Rebooted specialty insurance platform Ambac is actively pursuing MGA acquisitions and continuing to build out its Everspan participatory fronting business with the purchase of admitted shells as it executes its underwriting and distribution strategy across three pillars.

LeBlanc and Steve Dresner – Everspan

In an interview with this publication, Ambac president and CEO Claude LeBlanc said the publicly traded financial services holding company’s strategy is based on building a platform with capital-light recurring fee-based businesses and a focus on alignment of interest in underwriting and distribution.

The three pillars include participatory fronting platform Everspan, the build-out of an MGA/MGU platform and making minority investments in businesses that are synergistic to pillars one and two.

Everspan – which is led by former State National veteran Wyatt Blackburn and former Crum & Forster and Endurance executive Steve Dresner – began writing new specialty programs in the second quarter of this year after its initial admitted carrier and surplus lines carrier secured an A- financial strength rating from AM Best.

Everspan factfile

LeBlanc revealed Ambac had explored the idea of buying an existing platform and had done extensive diligence on several potential candidates among the wave of entrants to the hybrid fronting space in recent years before deciding to build its own.

“We had the opportunity to look at the strengths and weaknesses of various fronting carriers and the skills needed to take on risk and manage those risks while still maintaining the credit and operational efficiency required to run a platform like Everspan,” said LeBlanc.

Everspan acquired admitted shell Providence Washington Insurance Company in October and LeBlanc also disclosed that Everspan is in the process of adding additional admitted capabilities with the acquisition of three more shell companies.

That will enable it to provide broader distribution and licences to avoid potential channel conflicts for MGA partners. It could also use one of the carriers as a vehicle for a broader strategic relationship with a specific MGA or program administrator, he suggested.

Risk retention

LeBlanc said the participatory fronting platform has a number of characteristics he believes differentiate it from its rivals.

“We established a risk management culture unlike most of the market and said we’d take up to 30 percent. That’s not on all programs but it is meaningful,” he indicated.

With the addition of a highly experienced senior pricing actuary in the form of Michael Scholl and veteran head of claims Marc Karnell, Everspan says it has been building a platform that looks more like a specialty insurance carrier than a hybrid front.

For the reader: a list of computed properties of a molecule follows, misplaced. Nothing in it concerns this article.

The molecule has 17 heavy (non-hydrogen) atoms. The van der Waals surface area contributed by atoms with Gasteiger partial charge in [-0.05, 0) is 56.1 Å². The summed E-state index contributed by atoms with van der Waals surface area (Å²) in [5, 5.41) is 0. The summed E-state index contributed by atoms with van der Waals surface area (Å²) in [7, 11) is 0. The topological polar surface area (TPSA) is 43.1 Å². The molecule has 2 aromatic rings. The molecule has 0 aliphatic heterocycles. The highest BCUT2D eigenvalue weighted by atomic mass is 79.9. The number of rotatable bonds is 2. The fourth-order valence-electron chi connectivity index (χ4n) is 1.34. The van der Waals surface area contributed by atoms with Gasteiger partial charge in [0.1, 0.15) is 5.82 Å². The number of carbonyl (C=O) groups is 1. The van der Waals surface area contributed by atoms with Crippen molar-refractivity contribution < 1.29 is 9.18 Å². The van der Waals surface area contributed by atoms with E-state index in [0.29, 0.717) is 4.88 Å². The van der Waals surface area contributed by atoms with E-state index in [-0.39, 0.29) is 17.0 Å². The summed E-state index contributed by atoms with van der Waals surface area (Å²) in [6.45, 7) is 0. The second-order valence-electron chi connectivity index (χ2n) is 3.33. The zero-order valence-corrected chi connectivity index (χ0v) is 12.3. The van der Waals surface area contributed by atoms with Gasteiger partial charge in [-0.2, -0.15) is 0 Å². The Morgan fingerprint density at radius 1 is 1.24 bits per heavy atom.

Ambac president and CEO Claude LeBlanc

“That’s intentional and it goes back to our risk appetite. When we speak to reinsurers they look to us as the lead on a program; we’re doing the due diligence, setting the standards of what we need on go-forward relationship and data requirements, and we’ll also be monitoring the program.

“That’s very different from some of the other fronting carriers in the market,” said LeBlanc.

Also speaking to this publication, Dresner said Everspan has developed relationships with a handful of reinsurers that have said they’d support the carrier on programs they might not otherwise support.

“They like our due diligence process and what they hear about our oversight and monitoring of business. They like when we share our evaluation of underwriting and pricing, that we have an in-house actuary and a seasoned veteran of 40 years on the claims side.

“As much as they care about the underwriting, reinsurers also care equally if not more about the claims handling and setting of reserves. Our philosophy is we don’t want surprises with the MGA or the reinsurers,” he explained.

LeBlanc pointed to the fact that Everspan is part of a public company infrastructure and has access to permanent capital which differentiates it from most of the fronting sector, with the exception of Markel-owned State National and Trisura.

Everspan chief underwriting and reinsurance officer Steve Dresner

MGA platform build-out

The second part of Ambac’s go-forward strategy is to build a distribution platform.